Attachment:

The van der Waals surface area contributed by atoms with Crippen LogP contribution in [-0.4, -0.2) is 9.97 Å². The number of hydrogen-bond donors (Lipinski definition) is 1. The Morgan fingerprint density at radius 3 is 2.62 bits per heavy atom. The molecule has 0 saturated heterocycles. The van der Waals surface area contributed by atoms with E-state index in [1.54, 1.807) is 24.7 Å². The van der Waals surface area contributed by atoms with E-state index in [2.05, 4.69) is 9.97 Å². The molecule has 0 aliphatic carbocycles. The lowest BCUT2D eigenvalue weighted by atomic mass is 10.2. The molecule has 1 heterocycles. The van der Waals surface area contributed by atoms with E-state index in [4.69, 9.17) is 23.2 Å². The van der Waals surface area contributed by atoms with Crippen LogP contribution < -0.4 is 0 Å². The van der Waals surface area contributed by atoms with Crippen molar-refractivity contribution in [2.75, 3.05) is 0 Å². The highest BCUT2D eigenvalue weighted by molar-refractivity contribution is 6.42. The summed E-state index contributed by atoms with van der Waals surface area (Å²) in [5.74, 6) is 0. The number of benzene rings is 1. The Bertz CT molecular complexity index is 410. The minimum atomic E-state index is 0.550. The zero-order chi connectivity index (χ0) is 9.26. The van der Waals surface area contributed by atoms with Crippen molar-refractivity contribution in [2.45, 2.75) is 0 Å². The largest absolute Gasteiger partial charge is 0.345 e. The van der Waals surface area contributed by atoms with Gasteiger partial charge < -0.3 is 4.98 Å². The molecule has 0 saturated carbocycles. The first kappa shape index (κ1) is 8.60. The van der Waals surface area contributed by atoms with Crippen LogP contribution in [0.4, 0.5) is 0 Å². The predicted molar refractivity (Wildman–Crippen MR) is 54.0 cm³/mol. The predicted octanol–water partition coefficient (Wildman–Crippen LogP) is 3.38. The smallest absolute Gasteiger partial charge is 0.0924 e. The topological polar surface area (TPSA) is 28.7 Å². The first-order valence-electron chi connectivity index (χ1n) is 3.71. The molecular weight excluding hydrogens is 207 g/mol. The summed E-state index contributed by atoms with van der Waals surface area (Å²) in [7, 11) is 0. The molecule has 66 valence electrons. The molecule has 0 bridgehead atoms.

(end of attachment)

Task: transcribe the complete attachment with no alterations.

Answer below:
The van der Waals surface area contributed by atoms with Crippen LogP contribution in [-0.4, -0.2) is 9.97 Å². The number of hydrogen-bond donors (Lipinski definition) is 1. The Morgan fingerprint density at radius 3 is 2.62 bits per heavy atom. The molecule has 0 saturated heterocycles. The van der Waals surface area contributed by atoms with E-state index in [1.54, 1.807) is 24.7 Å². The van der Waals surface area contributed by atoms with E-state index in [2.05, 4.69) is 9.97 Å². The molecule has 0 aliphatic carbocycles. The lowest BCUT2D eigenvalue weighted by atomic mass is 10.2. The molecule has 1 heterocycles. The van der Waals surface area contributed by atoms with E-state index in [4.69, 9.17) is 23.2 Å². The van der Waals surface area contributed by atoms with Crippen LogP contribution < -0.4 is 0 Å². The van der Waals surface area contributed by atoms with Crippen molar-refractivity contribution in [2.75, 3.05) is 0 Å². The highest BCUT2D eigenvalue weighted by molar-refractivity contribution is 6.42. The summed E-state index contributed by atoms with van der Waals surface area (Å²) in [5.74, 6) is 0. The number of benzene rings is 1. The Bertz CT molecular complexity index is 410. The minimum atomic E-state index is 0.550. The zero-order chi connectivity index (χ0) is 9.26. The van der Waals surface area contributed by atoms with Crippen molar-refractivity contribution in [2.45, 2.75) is 0 Å². The largest absolute Gasteiger partial charge is 0.345 e. The van der Waals surface area contributed by atoms with Gasteiger partial charge < -0.3 is 4.98 Å². The molecule has 0 saturated carbocycles. The first kappa shape index (κ1) is 8.60. The van der Waals surface area contributed by atoms with Crippen LogP contribution in [0.4, 0.5) is 0 Å². The predicted molar refractivity (Wildman–Crippen MR) is 54.0 cm³/mol. The predicted octanol–water partition coefficient (Wildman–Crippen LogP) is 3.38. The smallest absolute Gasteiger partial charge is 0.0924 e. The topological polar surface area (TPSA) is 28.7 Å². The first-order valence-electron chi connectivity index (χ1n) is 3.71. The molecular weight excluding hydrogens is 207 g/mol. The summed E-state index contributed by atoms with van der Waals surface area (Å²) in [7, 11) is 0. The molecule has 66 valence electrons. The molecule has 0 bridgehead atoms.